One of the reasons why I wanted to leave Humboldt County was because in the nearly 10 years that we lived there, many of the great ideas that people have about improving the area, never get off the ground. With the exception of the Redwood Technology Consortium who won the fight to connect Humboldt to the real world with fiber optic cable a few years ago, it seems that most great ideas never go anywhere.
Every improvement from the badly needed pedestrian / bike trail connecting Eureka and Arcata, to the fabulous Bay Trail, to the Marina Center Project, requires 10 consultants and 100 studies, and 10 years later, guess what? Nothing. Now, that definitely isn’t the fault of great residents like my friend Jen Rice who are so dedicated and try to get things like the Bay Trail to happen. No, not at all. It’s just that there are so many darn factions and infighting in Humboldt, that nobody can agree on anything. Every great idea that comes up will have a fight on its hands by some group claiming to know what’s best, guaranteed.
So as we head out into the rest of Small Town U.S.A., we are taking note of which towns have leaders and citizens that can work together and get things done.
Right now, we’re in the Deadwood / Sturgis / Spearfish area in South Dakota. In this lovely part of the U.S., SD is currently undergoing a big transition from an ag-based economy to a tech and industry one. Things look promising, and employers are coming here almost as fast as they did to Bend, Oregon some years ago. As long as civic leaders are prepared for growth and the issues that go along with it, this area will be even better than Bend, due to their myriad transportation options and fiber infrastructure, natural beauty, and a thousand other assets.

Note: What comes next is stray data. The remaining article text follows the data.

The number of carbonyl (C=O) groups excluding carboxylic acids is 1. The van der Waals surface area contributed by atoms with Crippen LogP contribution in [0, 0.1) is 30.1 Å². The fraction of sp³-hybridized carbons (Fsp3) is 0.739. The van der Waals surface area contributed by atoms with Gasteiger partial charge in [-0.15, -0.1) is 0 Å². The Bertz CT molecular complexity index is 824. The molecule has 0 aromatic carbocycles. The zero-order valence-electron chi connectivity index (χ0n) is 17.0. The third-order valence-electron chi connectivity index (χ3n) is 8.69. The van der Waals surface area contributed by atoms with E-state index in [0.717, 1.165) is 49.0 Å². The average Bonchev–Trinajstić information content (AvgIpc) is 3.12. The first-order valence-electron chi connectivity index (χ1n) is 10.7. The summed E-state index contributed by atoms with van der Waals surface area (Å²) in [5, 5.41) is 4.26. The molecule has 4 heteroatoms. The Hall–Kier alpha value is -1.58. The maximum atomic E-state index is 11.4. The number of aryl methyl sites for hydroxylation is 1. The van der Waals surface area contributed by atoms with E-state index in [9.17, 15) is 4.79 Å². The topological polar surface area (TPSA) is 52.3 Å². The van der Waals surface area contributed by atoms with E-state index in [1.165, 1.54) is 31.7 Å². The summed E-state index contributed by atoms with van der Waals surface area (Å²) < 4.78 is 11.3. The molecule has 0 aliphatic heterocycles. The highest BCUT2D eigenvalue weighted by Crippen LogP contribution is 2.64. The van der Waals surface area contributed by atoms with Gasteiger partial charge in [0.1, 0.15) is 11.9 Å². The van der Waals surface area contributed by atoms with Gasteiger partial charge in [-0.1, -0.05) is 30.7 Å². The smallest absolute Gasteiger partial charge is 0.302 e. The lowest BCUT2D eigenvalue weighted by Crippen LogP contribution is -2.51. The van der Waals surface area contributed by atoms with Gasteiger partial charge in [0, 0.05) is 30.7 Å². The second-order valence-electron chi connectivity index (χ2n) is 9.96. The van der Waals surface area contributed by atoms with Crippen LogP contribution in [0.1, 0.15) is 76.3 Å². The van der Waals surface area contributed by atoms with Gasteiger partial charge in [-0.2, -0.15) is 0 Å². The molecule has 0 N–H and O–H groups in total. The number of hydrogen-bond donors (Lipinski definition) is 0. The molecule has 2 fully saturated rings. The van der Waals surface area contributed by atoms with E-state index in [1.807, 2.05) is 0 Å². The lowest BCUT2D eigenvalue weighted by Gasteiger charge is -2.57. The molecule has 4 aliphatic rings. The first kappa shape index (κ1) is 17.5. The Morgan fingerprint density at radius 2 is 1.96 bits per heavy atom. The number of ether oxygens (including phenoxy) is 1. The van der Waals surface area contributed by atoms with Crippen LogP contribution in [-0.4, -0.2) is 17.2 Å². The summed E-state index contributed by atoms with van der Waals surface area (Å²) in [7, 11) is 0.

Here in Deadwood, I’m awed by the George S. Mickelson Trail that we jogged along today.
The 114-mile George S. Mickelson Trail was completed in 1998 as part of the rails-to-trails project. It winds through the heart of the Black Hills from Edgemont to Lead/Deadwood, much of the trail passing through National Forest Land. Riders encounter more than 100 converted railroad bridges and four hardrock tunnels along the scenic route. Gentle slopes and easy access allow people of all ages and abilities to enjoy the beauty of the Black Hills along the trail.
It’s not just for bike riders and joggers either, it’s also a snowmobile and cross country ski trail in the wintertime. Taking about 10 years to complete in 1998, this true Rails to Trail beauty is an amazing feat. The fact that a handful of small towns (with a combined population smaller than Humboldt’s) can get together to make this thing happen, is testimony to the fact that great ideas don’t always have to mean bureaucracy and infighting.
Today we are setting out to talk to the Spearfish Economic Development director today to see what possibilities this area might have in store for our own futures. If the Mickelson trail is any indication of the way things happen around here, who knows, we just might be back.